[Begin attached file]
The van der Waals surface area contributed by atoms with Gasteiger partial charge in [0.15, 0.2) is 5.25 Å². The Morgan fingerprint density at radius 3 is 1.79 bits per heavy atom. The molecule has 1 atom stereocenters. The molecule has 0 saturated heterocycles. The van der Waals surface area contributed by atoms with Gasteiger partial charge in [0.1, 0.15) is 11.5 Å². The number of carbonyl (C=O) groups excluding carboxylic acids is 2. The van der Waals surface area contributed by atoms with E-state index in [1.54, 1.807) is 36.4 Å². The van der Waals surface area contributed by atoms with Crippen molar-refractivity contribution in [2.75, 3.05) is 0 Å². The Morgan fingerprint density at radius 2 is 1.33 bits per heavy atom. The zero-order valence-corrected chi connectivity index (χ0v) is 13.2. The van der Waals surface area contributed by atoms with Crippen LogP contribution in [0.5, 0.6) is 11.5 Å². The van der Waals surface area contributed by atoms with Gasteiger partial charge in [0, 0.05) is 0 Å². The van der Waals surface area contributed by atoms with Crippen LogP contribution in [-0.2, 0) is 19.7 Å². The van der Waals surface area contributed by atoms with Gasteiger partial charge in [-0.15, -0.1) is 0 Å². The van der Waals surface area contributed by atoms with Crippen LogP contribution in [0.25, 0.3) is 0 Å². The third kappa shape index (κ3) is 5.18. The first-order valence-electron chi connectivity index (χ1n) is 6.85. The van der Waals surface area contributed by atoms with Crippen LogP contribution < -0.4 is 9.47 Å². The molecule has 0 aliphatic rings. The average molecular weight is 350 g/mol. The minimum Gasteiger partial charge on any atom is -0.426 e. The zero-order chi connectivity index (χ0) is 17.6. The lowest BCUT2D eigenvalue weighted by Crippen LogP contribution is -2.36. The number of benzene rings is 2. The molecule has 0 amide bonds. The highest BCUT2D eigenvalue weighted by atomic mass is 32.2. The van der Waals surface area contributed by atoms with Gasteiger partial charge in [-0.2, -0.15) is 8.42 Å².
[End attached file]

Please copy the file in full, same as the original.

The van der Waals surface area contributed by atoms with Gasteiger partial charge in [0.15, 0.2) is 5.25 Å². The Morgan fingerprint density at radius 3 is 1.79 bits per heavy atom. The molecule has 1 atom stereocenters. The molecule has 0 saturated heterocycles. The van der Waals surface area contributed by atoms with Gasteiger partial charge in [0.1, 0.15) is 11.5 Å². The number of carbonyl (C=O) groups excluding carboxylic acids is 2. The van der Waals surface area contributed by atoms with E-state index in [1.54, 1.807) is 36.4 Å². The van der Waals surface area contributed by atoms with Crippen molar-refractivity contribution in [2.75, 3.05) is 0 Å². The Morgan fingerprint density at radius 2 is 1.33 bits per heavy atom. The zero-order valence-corrected chi connectivity index (χ0v) is 13.2. The van der Waals surface area contributed by atoms with Crippen LogP contribution in [0.5, 0.6) is 11.5 Å². The van der Waals surface area contributed by atoms with Gasteiger partial charge in [0, 0.05) is 0 Å². The van der Waals surface area contributed by atoms with Crippen LogP contribution in [-0.2, 0) is 19.7 Å². The van der Waals surface area contributed by atoms with Gasteiger partial charge in [-0.15, -0.1) is 0 Å². The van der Waals surface area contributed by atoms with Crippen LogP contribution in [0.25, 0.3) is 0 Å². The third kappa shape index (κ3) is 5.18. The first-order valence-electron chi connectivity index (χ1n) is 6.85. The van der Waals surface area contributed by atoms with Crippen LogP contribution < -0.4 is 9.47 Å². The molecule has 0 aliphatic rings. The average molecular weight is 350 g/mol. The minimum Gasteiger partial charge on any atom is -0.426 e. The zero-order chi connectivity index (χ0) is 17.6. The lowest BCUT2D eigenvalue weighted by Crippen LogP contribution is -2.36. The number of benzene rings is 2. The molecule has 0 amide bonds. The highest BCUT2D eigenvalue weighted by atomic mass is 32.2. The van der Waals surface area contributed by atoms with Gasteiger partial charge in [-0.2, -0.15) is 8.42 Å².